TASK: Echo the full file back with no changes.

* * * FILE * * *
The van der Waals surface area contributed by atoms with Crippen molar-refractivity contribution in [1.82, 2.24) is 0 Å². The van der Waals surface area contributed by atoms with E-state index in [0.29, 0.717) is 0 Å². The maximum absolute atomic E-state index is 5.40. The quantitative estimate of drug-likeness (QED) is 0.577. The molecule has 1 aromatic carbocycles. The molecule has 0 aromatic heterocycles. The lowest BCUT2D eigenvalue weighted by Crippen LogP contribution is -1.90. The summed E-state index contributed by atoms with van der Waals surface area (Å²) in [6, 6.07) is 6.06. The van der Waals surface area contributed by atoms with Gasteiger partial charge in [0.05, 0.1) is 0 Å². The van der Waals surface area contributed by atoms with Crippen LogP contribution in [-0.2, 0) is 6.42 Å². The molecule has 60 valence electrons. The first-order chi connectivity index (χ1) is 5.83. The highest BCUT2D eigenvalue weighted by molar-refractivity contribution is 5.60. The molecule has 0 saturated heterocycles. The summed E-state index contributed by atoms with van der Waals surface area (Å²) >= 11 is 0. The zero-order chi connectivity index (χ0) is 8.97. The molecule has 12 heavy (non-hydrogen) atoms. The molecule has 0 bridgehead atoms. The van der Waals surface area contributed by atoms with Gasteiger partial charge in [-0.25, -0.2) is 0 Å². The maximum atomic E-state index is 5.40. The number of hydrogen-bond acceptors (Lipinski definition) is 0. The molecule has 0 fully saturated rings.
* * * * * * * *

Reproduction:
The van der Waals surface area contributed by atoms with Crippen molar-refractivity contribution in [1.82, 2.24) is 0 Å². The van der Waals surface area contributed by atoms with E-state index in [0.29, 0.717) is 0 Å². The maximum absolute atomic E-state index is 5.40. The quantitative estimate of drug-likeness (QED) is 0.577. The molecule has 1 aromatic carbocycles. The molecule has 0 aromatic heterocycles. The lowest BCUT2D eigenvalue weighted by Crippen LogP contribution is -1.90. The summed E-state index contributed by atoms with van der Waals surface area (Å²) in [6, 6.07) is 6.06. The van der Waals surface area contributed by atoms with Gasteiger partial charge in [0.05, 0.1) is 0 Å². The van der Waals surface area contributed by atoms with Crippen LogP contribution in [-0.2, 0) is 6.42 Å². The molecule has 60 valence electrons. The first-order chi connectivity index (χ1) is 5.83. The highest BCUT2D eigenvalue weighted by molar-refractivity contribution is 5.60. The molecule has 0 saturated heterocycles. The summed E-state index contributed by atoms with van der Waals surface area (Å²) >= 11 is 0. The zero-order chi connectivity index (χ0) is 8.97. The molecule has 12 heavy (non-hydrogen) atoms. The molecule has 0 bridgehead atoms. The van der Waals surface area contributed by atoms with Gasteiger partial charge in [-0.25, -0.2) is 0 Å². The maximum atomic E-state index is 5.40. The number of hydrogen-bond acceptors (Lipinski definition) is 0. The molecule has 0 fully saturated rings.